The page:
My oldest just turned 14, so we are now in the realms of being parents to teenagers – which brings a whole other level of complexity to the household. Being a mother today is very complicated. There are a wide range of expectations – both self-imposed and those imposed by others. There always seems to be a lot of judgement passed, and some very wide views held, as to what is “best” or “right”. Some of the most necessary traits needed for mothering are some of the hardest for many people. One such trait is patience. Mothers always talk about the “juggle” – juggling the children’s needs with your own needs, as well as your spousal relationship – which does, at times, seem like an impossible task.
Growing up in Aotearoa New Zealand, and now as a working mother, I don’t think our culture values motherhood. We now live in a society in which, for a lot of families, both parents work because of financial pressures. The expectations on us to provide is immense and suffocating at times. Since I became a mum, there has been a marked increase in the paid parental leave on offer, which is a blessing for many. Some workplaces are getting more flexible, but that is variable. I had a friend tell me how her work has a big meeting at 8.45am twice a week, and she has been criticised for not attending, even though she has communicated multiple times that she will attend when it is moved back to after 9am to allow mothers to drop their kids at school!
When the kids are little, there is joy in the smiles and laughs, the milestones such as crawling, walking and talking – and talking! As they get older, the joys change to seeing them become more independent, noticing when they do a chore willingly, or even better, unprompted. Joy comes when you see them being kind or gentle or thoughtful or prayerful. As the kids have become older, I feel joy when I see windows in to the future that help me to be reassured they will be OK. On only the second day on the school bus to intermediate, the bus broke down and our second child had to walk to school.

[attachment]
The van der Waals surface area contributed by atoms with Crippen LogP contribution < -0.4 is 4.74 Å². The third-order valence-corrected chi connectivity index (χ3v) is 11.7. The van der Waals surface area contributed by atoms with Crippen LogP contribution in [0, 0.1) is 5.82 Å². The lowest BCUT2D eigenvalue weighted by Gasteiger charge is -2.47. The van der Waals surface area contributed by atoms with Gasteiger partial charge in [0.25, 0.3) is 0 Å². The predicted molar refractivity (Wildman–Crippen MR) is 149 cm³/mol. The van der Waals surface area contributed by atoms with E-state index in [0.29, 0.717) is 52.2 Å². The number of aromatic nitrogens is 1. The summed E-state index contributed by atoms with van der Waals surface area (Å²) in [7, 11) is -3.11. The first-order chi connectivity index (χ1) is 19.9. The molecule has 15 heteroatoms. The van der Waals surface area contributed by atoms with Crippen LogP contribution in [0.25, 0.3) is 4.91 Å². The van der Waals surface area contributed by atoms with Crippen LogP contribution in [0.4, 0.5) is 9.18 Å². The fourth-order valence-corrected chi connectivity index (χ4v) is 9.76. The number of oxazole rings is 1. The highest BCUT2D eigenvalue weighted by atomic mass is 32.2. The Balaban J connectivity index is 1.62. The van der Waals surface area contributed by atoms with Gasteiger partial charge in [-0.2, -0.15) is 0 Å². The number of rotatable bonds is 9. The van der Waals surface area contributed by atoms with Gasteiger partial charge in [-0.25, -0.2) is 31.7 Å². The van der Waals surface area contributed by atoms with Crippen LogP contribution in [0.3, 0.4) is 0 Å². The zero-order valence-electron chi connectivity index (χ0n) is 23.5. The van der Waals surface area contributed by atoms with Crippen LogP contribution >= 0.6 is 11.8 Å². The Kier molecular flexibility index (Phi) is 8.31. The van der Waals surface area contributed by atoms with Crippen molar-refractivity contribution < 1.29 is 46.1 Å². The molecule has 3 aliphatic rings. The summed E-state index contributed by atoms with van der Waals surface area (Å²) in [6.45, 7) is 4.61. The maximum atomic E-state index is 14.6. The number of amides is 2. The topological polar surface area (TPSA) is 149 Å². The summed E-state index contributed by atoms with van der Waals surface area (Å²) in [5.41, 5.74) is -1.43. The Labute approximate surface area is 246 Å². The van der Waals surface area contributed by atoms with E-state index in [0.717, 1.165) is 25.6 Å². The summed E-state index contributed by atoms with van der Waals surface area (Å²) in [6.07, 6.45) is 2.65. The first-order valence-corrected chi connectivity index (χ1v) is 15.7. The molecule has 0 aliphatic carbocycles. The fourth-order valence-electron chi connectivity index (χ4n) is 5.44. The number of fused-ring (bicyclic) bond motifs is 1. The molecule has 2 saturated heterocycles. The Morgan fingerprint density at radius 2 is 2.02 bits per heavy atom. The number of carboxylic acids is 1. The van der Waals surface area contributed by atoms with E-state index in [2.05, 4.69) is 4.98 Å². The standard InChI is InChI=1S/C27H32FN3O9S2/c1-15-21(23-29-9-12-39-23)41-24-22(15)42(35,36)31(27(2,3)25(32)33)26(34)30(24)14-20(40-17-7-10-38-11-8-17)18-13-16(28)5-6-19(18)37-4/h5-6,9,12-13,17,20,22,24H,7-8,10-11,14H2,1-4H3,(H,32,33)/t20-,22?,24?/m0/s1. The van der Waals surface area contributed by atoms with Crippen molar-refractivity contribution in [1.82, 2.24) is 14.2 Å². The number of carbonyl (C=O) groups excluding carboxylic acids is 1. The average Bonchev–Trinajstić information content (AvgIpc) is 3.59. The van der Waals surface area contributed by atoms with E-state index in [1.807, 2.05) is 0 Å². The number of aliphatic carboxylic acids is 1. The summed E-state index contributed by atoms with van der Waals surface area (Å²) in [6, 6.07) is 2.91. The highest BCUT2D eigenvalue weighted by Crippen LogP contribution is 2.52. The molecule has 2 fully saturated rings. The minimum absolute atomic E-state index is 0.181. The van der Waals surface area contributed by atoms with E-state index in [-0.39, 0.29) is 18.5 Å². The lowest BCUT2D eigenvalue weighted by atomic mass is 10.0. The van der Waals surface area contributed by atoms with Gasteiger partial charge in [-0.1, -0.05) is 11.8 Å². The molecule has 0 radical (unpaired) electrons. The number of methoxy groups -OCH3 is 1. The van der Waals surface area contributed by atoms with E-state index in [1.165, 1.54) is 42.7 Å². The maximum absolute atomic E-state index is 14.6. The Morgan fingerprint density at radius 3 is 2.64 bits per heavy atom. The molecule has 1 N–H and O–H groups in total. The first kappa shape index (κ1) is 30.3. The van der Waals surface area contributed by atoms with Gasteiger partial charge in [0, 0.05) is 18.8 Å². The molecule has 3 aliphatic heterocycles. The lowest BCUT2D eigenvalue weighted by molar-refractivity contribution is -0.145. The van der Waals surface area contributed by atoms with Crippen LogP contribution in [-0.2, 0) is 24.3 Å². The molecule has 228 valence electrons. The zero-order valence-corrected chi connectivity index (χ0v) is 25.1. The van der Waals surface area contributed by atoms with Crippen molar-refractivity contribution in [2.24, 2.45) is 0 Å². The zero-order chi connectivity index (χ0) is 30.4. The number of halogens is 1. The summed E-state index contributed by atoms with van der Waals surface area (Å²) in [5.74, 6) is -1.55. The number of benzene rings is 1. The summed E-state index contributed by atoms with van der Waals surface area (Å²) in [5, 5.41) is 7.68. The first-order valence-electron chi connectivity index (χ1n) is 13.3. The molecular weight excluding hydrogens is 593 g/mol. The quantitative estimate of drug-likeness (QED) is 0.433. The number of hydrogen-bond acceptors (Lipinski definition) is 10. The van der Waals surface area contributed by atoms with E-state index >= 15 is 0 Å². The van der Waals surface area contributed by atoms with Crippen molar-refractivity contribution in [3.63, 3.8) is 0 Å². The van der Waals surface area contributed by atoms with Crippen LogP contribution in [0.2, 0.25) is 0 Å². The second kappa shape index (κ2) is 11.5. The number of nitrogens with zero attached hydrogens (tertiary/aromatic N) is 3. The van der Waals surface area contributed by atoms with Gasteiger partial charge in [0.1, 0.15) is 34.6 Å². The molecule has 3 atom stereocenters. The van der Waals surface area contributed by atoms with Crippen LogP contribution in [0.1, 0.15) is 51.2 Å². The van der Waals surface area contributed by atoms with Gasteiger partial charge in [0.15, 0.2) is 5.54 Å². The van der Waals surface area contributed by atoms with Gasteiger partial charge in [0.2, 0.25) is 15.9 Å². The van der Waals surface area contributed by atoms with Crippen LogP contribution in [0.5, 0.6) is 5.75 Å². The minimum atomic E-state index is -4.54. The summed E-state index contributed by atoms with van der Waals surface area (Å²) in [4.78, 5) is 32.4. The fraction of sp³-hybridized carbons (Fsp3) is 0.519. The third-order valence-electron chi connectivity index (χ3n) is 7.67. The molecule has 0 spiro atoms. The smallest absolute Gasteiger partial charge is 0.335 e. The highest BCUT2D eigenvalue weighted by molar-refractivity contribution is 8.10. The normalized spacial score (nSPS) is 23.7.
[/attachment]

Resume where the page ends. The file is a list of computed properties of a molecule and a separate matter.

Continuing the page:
As a Catholic mother, I look to Mary to help guide me. I grew up with a mother who was a huge advocate of the rosary, and for me this has always been the cornerstone of my prayer life. It is such a deeply profound prayer, and allows reflective meditation on the mysteries of our faith any time and anywhere. We recently had a lovely family weekend away with Catholic families, and did a large group rosary outside, with the kids leading. It was a deeply moving experience. I do reflect on how different our lives as mothers are today, compared with what Mary would have experienced in so many ways. However, she knew deeply about following the will of our Lord, what that sacrifice truly means, and the grief and loss of losing a child.
Nowadays, we are bombarded with secular images and notions that are very opposed to our faith, and it is so hard to keep focused on the truth of the sanctity of life and the tenets of our faith. Questioning faith is an important part of growing up, and us as parents responding to these questions in a loving and faithful way is vital. I see questioning from the kids as opening the door to discussions and learning and growth in faith. As parents, and as a mother, we are our child’s first educators, and this is so important in the faith. Living and witnessing to the faith is key to helping growing our kids into saints!
Luke 1:26-28; “In the sixth month, the angel Gabriel was sent from God to a city of Galilee named Nazareth, to a virgin betrothed to a man whose name was Joseph, of the house of David; and the virgin’s name was Mary. And he came to her and said, ‘Hail, full of grace, the Lord is with you!’”
(Helen Luxford is a physician, working part-time and living in Auckland. With her husband Michael, they are raising their children in the Catholic Faith, and are reflecting on the challenges and joys that brings. Helen writes a regular Family Matters column in NZ Catholic)